Climate change will speed up the process of gentrification in coastal cities by constricting the supply of livable land, and rendering it very expensive due to scarcity.
A National Building Museum exhibit explores the need for housing that is not only more affordable for future buyers, but will address the needs of an aging population. Technology and function merge in ways that bring multipurpose to spaces that were previously accepted as static.
Between 2010 and 2040, we predict the nation’s 65-plus population will grow by roughly 90 percent. This ballooning number of seniors will impact industries as diverse as health care, technology, and, especially, real estate.
“It’s outrageous. They were told, ‘If you’re going to use a wheelchair, you can’t live here anymore.’”
Older people have the highest rate of home-ownership in the country — about 80 percent. The great majority live in single-family homes, most of them poorly suited for the disabilities common in later life.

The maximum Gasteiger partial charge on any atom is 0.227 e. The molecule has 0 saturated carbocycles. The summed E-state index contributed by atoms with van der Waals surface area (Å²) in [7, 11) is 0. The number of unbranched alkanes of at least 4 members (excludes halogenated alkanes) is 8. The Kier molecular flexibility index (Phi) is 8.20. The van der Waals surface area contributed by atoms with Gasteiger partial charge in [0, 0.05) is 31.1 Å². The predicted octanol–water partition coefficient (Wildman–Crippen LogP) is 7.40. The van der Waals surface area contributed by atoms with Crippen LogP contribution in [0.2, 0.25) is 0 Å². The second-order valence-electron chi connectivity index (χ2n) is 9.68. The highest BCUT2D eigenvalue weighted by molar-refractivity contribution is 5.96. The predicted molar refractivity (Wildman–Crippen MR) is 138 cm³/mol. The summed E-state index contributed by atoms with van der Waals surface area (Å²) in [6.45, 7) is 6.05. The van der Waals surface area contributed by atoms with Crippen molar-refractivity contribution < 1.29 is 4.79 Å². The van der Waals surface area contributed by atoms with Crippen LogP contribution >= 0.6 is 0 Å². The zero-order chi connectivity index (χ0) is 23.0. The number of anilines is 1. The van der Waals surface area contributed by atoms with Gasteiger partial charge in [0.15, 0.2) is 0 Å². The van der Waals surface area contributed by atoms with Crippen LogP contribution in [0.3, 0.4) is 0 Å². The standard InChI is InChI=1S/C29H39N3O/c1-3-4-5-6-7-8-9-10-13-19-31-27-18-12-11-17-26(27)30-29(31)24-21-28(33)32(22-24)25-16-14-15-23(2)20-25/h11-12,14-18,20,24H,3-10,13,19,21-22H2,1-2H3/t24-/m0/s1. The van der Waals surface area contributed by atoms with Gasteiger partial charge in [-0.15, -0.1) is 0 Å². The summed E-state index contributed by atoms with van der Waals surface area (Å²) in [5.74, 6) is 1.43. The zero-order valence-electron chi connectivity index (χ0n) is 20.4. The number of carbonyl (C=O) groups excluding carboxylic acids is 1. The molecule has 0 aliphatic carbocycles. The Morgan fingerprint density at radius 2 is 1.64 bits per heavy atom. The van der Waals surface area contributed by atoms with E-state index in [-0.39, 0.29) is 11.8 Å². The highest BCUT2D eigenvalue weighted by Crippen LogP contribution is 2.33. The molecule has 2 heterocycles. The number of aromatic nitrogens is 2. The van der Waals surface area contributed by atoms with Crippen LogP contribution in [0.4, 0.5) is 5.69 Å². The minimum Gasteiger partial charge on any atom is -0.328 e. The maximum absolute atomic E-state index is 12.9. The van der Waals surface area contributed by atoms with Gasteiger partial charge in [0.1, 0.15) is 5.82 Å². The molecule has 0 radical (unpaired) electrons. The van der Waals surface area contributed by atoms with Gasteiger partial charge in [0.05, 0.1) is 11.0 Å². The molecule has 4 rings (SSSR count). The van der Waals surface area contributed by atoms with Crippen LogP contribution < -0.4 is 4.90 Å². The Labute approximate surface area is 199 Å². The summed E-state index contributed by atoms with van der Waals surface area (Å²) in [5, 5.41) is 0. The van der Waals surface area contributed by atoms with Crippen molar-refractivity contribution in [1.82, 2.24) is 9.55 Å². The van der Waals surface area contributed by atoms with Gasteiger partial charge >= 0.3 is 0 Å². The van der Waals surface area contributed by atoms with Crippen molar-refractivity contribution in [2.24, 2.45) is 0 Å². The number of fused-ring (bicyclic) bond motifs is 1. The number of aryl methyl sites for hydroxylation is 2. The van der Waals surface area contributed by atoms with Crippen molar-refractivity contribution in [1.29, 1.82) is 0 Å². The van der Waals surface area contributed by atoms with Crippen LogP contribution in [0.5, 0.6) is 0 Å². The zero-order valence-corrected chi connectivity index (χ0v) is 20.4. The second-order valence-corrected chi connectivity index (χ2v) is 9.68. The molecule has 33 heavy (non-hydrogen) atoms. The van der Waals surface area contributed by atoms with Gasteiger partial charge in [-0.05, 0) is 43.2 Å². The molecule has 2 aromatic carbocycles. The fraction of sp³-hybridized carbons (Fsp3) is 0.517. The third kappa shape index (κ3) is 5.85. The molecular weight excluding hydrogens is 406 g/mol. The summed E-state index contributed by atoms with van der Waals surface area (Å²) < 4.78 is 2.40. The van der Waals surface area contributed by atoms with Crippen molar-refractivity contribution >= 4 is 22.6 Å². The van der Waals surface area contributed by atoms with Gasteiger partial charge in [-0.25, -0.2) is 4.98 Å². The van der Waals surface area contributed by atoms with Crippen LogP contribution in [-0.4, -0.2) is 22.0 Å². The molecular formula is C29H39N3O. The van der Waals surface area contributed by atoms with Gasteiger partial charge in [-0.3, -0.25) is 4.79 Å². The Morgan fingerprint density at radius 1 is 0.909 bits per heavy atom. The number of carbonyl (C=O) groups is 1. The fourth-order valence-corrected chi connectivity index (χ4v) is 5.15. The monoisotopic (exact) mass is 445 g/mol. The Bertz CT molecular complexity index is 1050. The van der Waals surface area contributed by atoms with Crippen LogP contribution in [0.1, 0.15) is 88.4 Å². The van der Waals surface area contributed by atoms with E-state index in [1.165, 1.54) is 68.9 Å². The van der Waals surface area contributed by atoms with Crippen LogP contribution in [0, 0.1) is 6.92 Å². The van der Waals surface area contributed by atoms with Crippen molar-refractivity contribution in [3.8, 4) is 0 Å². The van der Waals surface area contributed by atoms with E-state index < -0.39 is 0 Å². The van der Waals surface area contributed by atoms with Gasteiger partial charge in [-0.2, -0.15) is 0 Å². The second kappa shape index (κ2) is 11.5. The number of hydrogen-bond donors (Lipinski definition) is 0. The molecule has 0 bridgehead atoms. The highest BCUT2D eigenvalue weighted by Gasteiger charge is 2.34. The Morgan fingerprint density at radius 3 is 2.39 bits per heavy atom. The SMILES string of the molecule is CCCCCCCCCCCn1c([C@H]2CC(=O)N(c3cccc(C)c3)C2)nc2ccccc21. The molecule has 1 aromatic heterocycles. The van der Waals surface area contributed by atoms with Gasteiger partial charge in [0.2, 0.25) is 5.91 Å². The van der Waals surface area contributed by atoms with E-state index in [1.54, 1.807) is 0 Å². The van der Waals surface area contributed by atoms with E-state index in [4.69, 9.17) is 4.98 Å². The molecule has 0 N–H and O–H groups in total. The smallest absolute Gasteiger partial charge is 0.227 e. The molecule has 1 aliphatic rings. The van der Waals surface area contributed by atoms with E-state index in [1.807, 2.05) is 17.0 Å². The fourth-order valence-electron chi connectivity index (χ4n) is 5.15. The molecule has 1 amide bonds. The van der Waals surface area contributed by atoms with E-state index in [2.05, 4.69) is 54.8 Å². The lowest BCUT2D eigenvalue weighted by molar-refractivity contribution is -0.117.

Just 1 percent of homes are conducive to aging in place. So thinking long term about universal design and the ways it can help us remain at home across all life stages is beneficial.
The push of a button or a simple voice command can turn on the lights, adjust the temperature, open blinds and change the TV channel.
Aging-in-place solutions are rapidly becoming one of the high-demand sectors of the remodeling industry. But a contractor’s knowledge and training are critical to achieving a working solution.
“Our Design -Build approach use Universal Design to the full extent of its possibilities. It is not a question of simply lowering counters or of having hallways 4’ feet wide. It goes deeper into the architecture of the home.”
When considering the next thirty years for Western New York, we must also think about Baby Boomers’ roles within that future.